It is not known whether lovastatin is excreted in human milk. Because a small amount of another drug in this class is excreted in human breast milk and because of the potential for serious adverse reactions in nursing infants, women taking ALTOPREV® should not nurse their infants (see CONTRAINDICATIONS ).
Safety and effectiveness in pediatric patients have not been established. Because pediatric patients are not likely to benefit from cholesterol lowering for at least a decade and because experience with this drug is limited (no studies in subjects below the age of 20 years), treatment of pediatric patients with ALTOPREV® is not recommended at this time.
Of the 467 patients who received ALTOPREV® in controlled clinical studies, 18% were 65 years and older. Of the 297 patients who received ALTOPREV® in uncontrolled clinical studies, 22% were 65 years and older. No overall differences in effectiveness or safety were observed between these patients and other reported clinical experience has not identified differences in response between the elderly and younger patients, but greater sensitivity of some older individuals cannot be ruled out. Thus, lower starting doses of ALTOPREV® are recommended for elderly patients, particularly those with complicated medical conditions. (see DOSAGE AND ADMINISTRATION, Elderly Patients).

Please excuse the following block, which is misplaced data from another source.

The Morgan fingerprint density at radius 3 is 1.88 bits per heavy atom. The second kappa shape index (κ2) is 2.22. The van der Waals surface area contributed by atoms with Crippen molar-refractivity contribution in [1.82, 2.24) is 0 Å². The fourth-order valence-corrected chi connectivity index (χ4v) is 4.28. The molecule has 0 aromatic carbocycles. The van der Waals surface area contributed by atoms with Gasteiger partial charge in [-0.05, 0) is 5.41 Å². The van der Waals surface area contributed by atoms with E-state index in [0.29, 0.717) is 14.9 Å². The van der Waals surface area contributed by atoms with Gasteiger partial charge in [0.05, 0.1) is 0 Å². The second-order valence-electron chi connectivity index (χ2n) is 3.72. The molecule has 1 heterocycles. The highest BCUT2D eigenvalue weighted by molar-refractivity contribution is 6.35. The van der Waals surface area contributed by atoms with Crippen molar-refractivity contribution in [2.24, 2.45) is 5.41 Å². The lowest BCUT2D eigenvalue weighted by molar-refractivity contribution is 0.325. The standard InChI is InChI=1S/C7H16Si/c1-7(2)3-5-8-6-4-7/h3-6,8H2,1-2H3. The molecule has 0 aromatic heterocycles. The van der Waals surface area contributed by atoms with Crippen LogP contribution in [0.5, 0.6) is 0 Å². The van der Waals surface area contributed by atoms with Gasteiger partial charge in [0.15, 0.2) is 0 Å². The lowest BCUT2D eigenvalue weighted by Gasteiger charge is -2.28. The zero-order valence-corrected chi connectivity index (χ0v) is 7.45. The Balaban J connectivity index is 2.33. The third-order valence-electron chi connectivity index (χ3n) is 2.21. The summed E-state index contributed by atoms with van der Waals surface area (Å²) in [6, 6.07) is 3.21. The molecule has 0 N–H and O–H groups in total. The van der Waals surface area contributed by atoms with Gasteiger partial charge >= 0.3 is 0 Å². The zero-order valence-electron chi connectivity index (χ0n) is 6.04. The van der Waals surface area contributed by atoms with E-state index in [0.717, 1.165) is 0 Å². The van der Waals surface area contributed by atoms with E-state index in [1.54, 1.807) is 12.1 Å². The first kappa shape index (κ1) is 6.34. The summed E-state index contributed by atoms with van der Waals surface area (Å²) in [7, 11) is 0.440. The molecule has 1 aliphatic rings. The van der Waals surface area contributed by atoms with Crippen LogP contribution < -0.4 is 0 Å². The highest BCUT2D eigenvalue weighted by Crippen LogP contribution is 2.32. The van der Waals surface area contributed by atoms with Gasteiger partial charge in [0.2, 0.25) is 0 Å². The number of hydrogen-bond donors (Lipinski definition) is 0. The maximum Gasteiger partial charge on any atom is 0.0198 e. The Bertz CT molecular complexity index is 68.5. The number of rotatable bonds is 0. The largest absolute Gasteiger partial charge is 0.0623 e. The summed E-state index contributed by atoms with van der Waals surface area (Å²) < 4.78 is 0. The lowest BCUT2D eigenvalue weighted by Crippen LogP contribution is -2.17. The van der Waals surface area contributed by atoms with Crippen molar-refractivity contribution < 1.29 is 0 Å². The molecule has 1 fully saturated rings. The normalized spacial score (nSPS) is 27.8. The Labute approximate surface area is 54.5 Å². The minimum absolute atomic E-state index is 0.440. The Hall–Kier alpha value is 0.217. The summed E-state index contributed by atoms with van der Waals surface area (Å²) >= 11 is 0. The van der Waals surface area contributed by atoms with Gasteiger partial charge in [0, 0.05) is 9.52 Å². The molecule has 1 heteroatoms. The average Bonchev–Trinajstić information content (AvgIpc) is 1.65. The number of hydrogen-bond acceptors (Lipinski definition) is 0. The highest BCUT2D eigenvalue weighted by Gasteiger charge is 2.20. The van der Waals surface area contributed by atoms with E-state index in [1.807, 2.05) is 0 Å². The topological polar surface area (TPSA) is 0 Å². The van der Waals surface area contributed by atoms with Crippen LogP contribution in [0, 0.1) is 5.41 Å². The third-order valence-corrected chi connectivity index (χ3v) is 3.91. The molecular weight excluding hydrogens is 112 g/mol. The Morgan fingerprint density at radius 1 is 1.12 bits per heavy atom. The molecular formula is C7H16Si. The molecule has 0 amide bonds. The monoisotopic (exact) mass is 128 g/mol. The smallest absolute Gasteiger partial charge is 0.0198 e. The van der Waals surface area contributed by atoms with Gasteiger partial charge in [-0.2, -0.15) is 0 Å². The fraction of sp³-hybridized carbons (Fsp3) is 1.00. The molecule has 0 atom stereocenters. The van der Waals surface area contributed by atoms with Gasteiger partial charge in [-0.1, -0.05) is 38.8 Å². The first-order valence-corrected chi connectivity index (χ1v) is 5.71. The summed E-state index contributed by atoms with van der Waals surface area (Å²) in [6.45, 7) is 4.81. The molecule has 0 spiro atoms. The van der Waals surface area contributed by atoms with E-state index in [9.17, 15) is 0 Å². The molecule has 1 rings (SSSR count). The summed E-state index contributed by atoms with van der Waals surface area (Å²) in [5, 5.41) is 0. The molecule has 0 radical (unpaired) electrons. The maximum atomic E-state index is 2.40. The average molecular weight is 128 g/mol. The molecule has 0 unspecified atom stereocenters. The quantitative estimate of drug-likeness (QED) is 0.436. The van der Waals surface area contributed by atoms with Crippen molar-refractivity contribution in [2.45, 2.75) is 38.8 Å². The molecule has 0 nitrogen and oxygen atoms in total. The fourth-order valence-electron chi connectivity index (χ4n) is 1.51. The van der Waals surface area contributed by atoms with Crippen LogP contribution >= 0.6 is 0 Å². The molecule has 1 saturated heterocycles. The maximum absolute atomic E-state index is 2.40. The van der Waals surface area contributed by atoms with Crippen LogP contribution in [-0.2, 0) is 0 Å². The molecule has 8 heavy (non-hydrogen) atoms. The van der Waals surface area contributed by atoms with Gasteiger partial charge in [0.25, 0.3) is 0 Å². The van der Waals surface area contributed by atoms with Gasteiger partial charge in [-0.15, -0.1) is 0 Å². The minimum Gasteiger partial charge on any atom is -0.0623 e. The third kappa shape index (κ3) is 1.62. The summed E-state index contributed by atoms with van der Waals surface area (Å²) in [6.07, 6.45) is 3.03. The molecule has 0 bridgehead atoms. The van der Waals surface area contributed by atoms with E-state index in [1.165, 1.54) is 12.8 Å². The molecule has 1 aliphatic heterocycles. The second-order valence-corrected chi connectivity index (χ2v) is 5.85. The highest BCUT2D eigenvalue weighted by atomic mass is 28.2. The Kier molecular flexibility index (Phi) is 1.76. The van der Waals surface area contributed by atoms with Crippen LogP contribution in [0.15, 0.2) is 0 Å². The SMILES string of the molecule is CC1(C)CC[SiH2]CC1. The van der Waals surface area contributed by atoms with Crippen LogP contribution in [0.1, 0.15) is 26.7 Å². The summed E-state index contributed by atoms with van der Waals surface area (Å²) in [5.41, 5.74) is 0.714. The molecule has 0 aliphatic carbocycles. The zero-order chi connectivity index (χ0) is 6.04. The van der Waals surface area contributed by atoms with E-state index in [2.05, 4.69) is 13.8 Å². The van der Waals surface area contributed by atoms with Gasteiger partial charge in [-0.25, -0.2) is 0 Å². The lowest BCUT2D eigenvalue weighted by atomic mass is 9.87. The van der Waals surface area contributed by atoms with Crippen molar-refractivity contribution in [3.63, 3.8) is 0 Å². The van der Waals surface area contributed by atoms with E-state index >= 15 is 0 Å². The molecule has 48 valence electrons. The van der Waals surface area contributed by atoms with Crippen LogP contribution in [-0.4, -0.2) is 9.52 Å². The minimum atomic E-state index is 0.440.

In pharmacokinetic studies with lovastatin immediate-release, the mean plasma level of HMG-CoA reductase inhibitory activity was shown to be approximately 45% higher in elderly patients between 70-78 years of age compared with patients between 18-30 years of age; however, clinical study experience in the elderly indicates that dosage adjustment based on this age-related pharmacokinetic difference is not needed. In the two large clinical studies conducted with lovastatin immediate-release (EXCEL and AFCAPS/TexCAPS), 21% (3094/14850) of patients were ≥65 years of age. Lipid-lowering efficacy with lovastatin was at least as great in elderly patients compared with younger patients, and there were no overall differences in safety over the 20 to 80 mg dosage range (see CLINICAL PHARMACOLOGY).